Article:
Saturday, August 2, 2014
The Bag of Holding - Everyone's Favorite D&D Magic Item
As a DM, it can be fun to play that out. The heroes kill a dragon and now they have to transport thousands of tin coins out through fire trap rooms, over a bridge crossing a bottomless pit, and across an ooze lake.
But, yeah, it gets old. You end up hand-waving it. The players feel like you're messing with them. Or, your campaign grinds to a halt for a whole session as the characters deal with the buying of carts and mules, the transporting of loot, and protecting said loot from brigands and ne'er-do-wells. That kind of scenario is definitely worth doing once, but not after every adventure!
I guess it depends on the type of game you want to run. If you have a lot of time, then you should definitely indulge in these details when it feels right. If you have a group that can play for 4 hours a week, every week, the go for it. But if you're one of those once a month for 3 hours kind of groups, then you're just never going to get anywhere.
The green illustration is from an enworld thread, and depicts the carrying capacity for 3rd edition bags.
Let's take a look at bags of holding from the various editions. I know there is one extremely awesome side-rule that every DM should know about...
AD&D 1st Edition (and 2nd edition)
The second edition version is pretty much identical, except that the rupture could also come from the outside as well.
As a DM I've always been torn on ruining PCs' gear. Say a guy falls into a spiked pit due solely to a bad die roll. There's a good chance the bag of holding would be ruptured. I guess you could say that it is the PC's fault for volunteering to be trap-bait while carrying the bag in the first place, but it seems like a harsh punishment.
The good part about running the game in this more realistic fashion is that the game will feel more real - there are consequences for every action. It will also be bogged down with a lot of pre-planning by the heroes to account for all of the extra variables. They will have to choose what gear to bring, and find a safe place to stash the stuff that they are not taking with them on the trip.
If you check out the portable hole entry, there is a note about placing a bag of holding into a portable hole. Doing so creates a rift that sucks all within 10 feet to a random plane.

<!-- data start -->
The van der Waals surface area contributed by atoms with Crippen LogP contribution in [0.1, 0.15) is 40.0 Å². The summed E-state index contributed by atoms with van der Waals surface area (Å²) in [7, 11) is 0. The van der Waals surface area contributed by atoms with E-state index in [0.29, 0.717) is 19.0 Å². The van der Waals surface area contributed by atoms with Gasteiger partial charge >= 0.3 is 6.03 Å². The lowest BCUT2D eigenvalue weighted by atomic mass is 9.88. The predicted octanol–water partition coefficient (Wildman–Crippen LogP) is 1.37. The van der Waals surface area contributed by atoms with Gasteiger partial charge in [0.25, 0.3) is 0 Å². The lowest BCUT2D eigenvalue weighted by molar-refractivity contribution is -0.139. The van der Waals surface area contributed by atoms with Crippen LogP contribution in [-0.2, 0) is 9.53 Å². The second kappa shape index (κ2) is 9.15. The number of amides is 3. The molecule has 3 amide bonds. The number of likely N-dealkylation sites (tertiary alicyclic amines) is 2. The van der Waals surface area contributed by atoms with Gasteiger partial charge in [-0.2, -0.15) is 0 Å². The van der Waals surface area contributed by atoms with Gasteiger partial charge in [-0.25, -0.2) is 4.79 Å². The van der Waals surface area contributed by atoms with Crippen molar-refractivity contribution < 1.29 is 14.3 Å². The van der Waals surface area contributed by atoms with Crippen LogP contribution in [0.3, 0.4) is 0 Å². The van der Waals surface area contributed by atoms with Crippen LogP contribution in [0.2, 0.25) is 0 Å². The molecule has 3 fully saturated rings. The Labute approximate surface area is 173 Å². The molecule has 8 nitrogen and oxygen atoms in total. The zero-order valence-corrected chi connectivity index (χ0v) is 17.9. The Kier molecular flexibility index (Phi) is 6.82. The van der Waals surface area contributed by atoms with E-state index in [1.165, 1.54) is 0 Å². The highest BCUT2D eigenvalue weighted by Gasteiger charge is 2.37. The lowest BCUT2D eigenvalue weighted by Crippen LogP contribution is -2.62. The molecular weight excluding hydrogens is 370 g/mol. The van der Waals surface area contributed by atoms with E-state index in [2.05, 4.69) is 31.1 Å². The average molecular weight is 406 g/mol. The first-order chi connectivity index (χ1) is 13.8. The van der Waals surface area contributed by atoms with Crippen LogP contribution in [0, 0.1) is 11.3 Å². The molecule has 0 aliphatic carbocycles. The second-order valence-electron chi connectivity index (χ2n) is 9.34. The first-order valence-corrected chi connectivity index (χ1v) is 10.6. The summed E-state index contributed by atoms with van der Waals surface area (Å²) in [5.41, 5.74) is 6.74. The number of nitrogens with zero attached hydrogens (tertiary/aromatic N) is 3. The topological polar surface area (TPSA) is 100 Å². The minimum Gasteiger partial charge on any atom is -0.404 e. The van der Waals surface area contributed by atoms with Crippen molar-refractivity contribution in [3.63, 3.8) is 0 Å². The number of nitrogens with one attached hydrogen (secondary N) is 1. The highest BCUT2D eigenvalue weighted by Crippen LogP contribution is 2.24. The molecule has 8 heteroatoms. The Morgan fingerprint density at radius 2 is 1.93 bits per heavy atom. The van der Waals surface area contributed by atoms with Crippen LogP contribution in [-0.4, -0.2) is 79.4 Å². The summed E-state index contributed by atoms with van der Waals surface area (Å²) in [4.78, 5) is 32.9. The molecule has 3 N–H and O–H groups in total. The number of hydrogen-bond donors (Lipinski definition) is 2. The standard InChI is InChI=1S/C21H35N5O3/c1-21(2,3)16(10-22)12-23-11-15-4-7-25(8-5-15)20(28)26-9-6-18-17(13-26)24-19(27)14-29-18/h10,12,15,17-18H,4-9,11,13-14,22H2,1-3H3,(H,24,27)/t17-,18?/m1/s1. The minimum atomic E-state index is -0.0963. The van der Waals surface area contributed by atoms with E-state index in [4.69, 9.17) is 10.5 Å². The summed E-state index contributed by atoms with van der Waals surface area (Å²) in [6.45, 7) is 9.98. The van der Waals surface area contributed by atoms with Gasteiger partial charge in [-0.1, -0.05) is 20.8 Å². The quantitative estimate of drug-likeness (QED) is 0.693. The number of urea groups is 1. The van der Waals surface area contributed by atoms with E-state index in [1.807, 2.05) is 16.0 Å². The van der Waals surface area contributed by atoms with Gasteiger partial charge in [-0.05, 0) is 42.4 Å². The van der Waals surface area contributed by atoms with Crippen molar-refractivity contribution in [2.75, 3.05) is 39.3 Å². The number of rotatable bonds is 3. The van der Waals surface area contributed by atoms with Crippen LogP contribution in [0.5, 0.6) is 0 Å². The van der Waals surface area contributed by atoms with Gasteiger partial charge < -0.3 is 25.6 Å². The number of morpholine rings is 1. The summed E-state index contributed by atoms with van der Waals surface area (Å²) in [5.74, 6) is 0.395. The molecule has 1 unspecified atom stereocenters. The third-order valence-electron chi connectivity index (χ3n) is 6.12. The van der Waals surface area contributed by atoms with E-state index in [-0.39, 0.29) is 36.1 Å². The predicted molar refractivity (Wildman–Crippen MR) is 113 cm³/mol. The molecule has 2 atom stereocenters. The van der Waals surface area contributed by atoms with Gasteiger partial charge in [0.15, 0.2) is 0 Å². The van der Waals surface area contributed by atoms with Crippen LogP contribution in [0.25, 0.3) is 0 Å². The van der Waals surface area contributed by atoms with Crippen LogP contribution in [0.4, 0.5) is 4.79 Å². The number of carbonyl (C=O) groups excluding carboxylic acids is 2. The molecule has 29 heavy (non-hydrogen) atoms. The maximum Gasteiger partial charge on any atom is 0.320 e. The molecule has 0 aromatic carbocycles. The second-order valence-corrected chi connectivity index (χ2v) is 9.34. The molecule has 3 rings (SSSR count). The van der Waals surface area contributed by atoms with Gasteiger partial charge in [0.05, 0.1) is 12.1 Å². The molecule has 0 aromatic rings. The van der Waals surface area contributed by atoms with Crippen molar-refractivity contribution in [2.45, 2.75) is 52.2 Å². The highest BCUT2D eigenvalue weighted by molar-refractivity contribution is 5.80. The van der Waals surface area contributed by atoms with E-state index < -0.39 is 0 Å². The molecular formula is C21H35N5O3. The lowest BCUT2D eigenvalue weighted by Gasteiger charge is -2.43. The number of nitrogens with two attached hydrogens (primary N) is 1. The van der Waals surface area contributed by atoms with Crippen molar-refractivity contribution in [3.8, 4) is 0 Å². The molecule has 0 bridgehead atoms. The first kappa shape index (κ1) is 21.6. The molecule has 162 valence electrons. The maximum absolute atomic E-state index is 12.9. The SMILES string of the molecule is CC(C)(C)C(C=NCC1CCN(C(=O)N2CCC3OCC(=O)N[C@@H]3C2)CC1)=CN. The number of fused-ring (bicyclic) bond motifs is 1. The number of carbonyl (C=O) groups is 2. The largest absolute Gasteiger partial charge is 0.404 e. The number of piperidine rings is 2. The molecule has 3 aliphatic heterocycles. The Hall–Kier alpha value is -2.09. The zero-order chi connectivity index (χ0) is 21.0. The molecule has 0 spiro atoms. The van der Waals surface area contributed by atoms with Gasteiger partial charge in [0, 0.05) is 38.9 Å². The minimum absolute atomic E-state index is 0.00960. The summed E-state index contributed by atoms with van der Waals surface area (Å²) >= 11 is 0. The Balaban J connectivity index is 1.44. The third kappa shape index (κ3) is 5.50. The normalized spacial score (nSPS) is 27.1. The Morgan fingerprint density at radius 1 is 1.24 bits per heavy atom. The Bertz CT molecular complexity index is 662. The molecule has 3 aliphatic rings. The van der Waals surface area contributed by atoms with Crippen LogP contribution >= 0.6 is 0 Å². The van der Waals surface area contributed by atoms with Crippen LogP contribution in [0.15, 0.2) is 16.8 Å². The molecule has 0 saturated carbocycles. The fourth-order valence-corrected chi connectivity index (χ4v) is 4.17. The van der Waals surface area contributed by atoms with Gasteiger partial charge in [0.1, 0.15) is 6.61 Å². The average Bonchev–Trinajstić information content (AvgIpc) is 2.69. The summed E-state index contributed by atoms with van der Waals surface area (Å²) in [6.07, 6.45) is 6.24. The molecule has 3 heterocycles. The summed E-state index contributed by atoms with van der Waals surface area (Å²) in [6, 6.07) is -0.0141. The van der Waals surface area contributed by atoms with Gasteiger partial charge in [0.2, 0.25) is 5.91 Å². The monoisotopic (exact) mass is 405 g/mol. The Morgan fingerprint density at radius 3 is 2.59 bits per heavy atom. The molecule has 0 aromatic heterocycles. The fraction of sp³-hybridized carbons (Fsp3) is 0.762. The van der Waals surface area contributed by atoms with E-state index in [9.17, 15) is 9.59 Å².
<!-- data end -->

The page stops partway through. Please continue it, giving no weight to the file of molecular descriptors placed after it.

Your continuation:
Way back when, as a teenager, I was a player in a Greyhawk campaign. Since we were young an occasionally spastic, inter-party combat would break out from time to time. One legendary showdown involved a character who was good at one thing: throwing knives. His opponent was a psionicist who had a power called inertia barrier.
The inertia barrier is an invisible field in front of the PC. Any arrows, sling stones, or knives flying into it lose their inertia and plop to the ground.
So, as you can see, we had ourselves a truly bizarre stalemate. Knife guy threw knives at his foe, which then plopped to the ground. The knife gimmick was all he had. So, knife guy decided that if he was going down, he was taking psionicist guy with him. He put his bag of holding into his portable hole. A rift opened.
We players greedily began chatting about looting our friends' dead bodies and splitting the magic items. I wondered, what plane would they go to?
The DM decided: The Plane of Fire. Both characters, and all their stuff, were incinerated.
D&D 3rd Edition
D&D 4th Edition
I'd like some flavor on what the interior is like. Is it a rainbow-mist void? Is it like the interior of a stomach? Is it the interior of a ginormous bag? Is there gravity in there?
D&D 5th Edition
In this version, putting the bag in a portable hole sucks you into the Astral Plane. And if a hole is put in a bag, you go to a random plane! Nice.
The adventure was about a wizard's tomb/dungeon where each room was guarded by a magic item in a weird way. "..a party might eventually penetrate his tomb and clean it out, only to discover that they had destroyed half the treasures on the way through".
Room 4 in the dungeon is a narrow crawlway 3 feet wide and high. The end up the hallway leads to the bottom an enlarged bag of holding blocking the exit! "A thick cloth sheet seems to be stretched across the passage before you..."
A PC could get around it. But if they cut it open... some of the PCs are sucked into "...nilspace and quite likely lost forever"..! This actually happened when I ran it. I had a player who was running a custom race he'd made. He was... a klingon. And this was in the horror-themed demi-plane of Ravenloft. Poor klingon was never heard from again. Fun fact: he took 2d8 damage when he ran from battle.
I don't want to spoil it, but the bag wars saga is built on the conceit that all bags of holding are portals to another world. One party dumped soldiers and materials (most D&D groups will throw anything into their bag of holding, after all). Well, the people thrown into the "bag world" made it their home, stole the PCs' stuff, and an epic campaign was had.
Think about it. You could have your heroes roam bag world, stealing the loot of other adventuring parties (who of course then come looking for them!).
Or, a rival band of NPC adventurers roams bag world and ends up stealing the PCs' loot! The intensity of your campaign just went up about 20 notches. When an NPC steals a PC's hard-earned magic item, that PC turns into the spirit of vengeance and Liam Neeson combined.
I'm not doing it justice. If this even remotely sounds like something that could benefit your game, check out the free 3 page pdf here which describes how "bag zones" work.
You might also want to check out the bag wars book as well. There's a 6 page preview on drivethrustuff here.
I have my second Shadowrun game this Sunday. I have learned more about the rules and have been listening to the Arcology actual play podcasts to help me learn how the game works. I'll let you know how it goes.